The two hours we spent with Tom at the funeral home was only half of the ordeal. The next day, we went to the cemetery and, working with Jack, the cemetery's representative, it took four minutes short of two hours to finish all the paperwork for Grandma's niche. Again, this was with all decisions made in advance. While we sat in a private room, the weeping and cries of disbelief of another family pierced the door. They had not made prearrangements, and they found all the decisions overwhelming. Even at a calm time, with a clear head, it would still be a challenge.
Talking about money at the time of a loved one's death might first appear tasteless. However, should a family under duress incur expenses they can't easily afford? Isn't it easy to see, because of grief, guilt, or sibling pressure, how survivors could spend more money than necessary? Grandma prepaid for her arrangements 9 years before her death. The funeral home and cemetery honored the details and the pricing of the contract. There was no pressure, no questioning, no hints or insinuations about changing anything. One last point about money and prearrangements, since Grandma made and paid for her selections, the costs for the same products and services had more than doubled. So Grandma's foresight also saved a significant sum of money for her estate.
Florida law requires funeral homes and cemeteries to place the funds from prearranged services (pre-need in the vernacular) in escrow. Many other states have similar laws. The Funeral Homes or Cemeteries cannot withdraw the funds until the time of use (at need). The money gains interest for the Funeral Home/Cemetery, which helps them keep up with inflation. There are also various provisions for canceling contracts and for transferring them to other funeral homes or cemeteries. And, on Grandma's plan, had we buried her without knowing of the prepaid plan, upon discovery of it, the funeral home would have refunded what she'd paid.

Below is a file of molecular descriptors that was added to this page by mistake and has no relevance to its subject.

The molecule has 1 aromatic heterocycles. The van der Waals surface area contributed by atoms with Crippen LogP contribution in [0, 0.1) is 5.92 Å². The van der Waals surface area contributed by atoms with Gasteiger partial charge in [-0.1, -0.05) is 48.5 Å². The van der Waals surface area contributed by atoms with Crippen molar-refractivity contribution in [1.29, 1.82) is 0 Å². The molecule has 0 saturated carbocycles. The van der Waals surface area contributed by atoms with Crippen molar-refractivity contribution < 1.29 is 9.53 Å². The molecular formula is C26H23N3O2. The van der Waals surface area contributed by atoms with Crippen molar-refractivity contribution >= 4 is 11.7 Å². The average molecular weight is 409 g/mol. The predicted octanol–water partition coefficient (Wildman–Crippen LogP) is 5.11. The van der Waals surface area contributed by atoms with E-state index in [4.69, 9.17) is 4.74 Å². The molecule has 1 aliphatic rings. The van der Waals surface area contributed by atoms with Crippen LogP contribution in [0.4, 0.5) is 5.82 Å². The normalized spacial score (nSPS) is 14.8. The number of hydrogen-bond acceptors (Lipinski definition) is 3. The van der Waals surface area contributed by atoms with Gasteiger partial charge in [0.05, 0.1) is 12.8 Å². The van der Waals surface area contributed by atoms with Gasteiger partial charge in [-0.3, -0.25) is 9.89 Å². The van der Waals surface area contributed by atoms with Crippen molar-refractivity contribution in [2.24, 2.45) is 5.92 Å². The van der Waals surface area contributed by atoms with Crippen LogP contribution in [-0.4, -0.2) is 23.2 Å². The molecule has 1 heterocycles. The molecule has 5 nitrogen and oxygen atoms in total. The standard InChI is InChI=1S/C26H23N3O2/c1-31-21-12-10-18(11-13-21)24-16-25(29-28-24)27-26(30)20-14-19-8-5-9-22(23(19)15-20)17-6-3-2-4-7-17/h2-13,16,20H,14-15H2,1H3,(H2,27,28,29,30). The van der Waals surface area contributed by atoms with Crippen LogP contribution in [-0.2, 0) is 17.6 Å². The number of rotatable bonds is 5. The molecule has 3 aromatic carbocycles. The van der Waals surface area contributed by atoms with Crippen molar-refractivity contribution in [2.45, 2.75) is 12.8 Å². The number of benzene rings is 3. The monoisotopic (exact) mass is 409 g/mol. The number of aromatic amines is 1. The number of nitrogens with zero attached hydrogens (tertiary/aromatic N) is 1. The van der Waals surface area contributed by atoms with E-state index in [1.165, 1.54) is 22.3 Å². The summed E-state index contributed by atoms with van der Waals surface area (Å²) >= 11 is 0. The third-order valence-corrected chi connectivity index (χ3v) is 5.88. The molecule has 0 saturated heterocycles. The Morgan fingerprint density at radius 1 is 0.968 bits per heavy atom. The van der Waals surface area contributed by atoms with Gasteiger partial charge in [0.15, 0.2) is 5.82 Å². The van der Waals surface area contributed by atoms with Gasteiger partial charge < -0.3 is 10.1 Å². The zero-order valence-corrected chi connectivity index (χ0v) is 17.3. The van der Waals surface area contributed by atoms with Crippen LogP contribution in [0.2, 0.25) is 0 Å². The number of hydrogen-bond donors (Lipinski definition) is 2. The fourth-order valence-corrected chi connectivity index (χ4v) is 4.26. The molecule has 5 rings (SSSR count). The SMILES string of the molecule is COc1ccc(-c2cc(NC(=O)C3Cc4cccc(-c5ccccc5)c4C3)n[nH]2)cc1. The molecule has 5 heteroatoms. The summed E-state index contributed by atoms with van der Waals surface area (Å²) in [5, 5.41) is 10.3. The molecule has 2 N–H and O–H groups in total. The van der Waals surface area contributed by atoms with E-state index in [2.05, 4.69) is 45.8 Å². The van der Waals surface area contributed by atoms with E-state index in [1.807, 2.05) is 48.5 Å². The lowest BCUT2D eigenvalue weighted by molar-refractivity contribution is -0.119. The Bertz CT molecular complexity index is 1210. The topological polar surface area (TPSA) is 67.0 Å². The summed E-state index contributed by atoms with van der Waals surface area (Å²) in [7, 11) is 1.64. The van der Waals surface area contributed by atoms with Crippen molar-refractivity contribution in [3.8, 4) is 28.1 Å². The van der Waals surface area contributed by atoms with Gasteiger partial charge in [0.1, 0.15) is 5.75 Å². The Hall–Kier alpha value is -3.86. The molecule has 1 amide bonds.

There will be variations between States and Funeral Homes on the plans offered and their costs. So, investigate and ask questions. Fully understand what you want before you buy a pre-need plan. Grandma's plan was "The Simplicity Plan," offered by Stewart Enterprises Inc. There are other plans available. Simply ask your chosen local Funeral Home and they will help you devise a pre-need plan that reflects you, your wishes and your budget.
Based on our experience, there was nothing more thoughtful that Grandma could have done. In the hour of humanity's greatest stress, Grandma had already lessened the trauma of dealing with funeral arrangements. And realistically, who better to make all the choices than her?
Once you have completed the details and signed up for your pre-need services, give a copy of the plan with the contact information to your personal representative, a close family member or one of your adult children. It is a thoughtful gift for your survivors.

Article Source:

Wednesday, July 13, 2016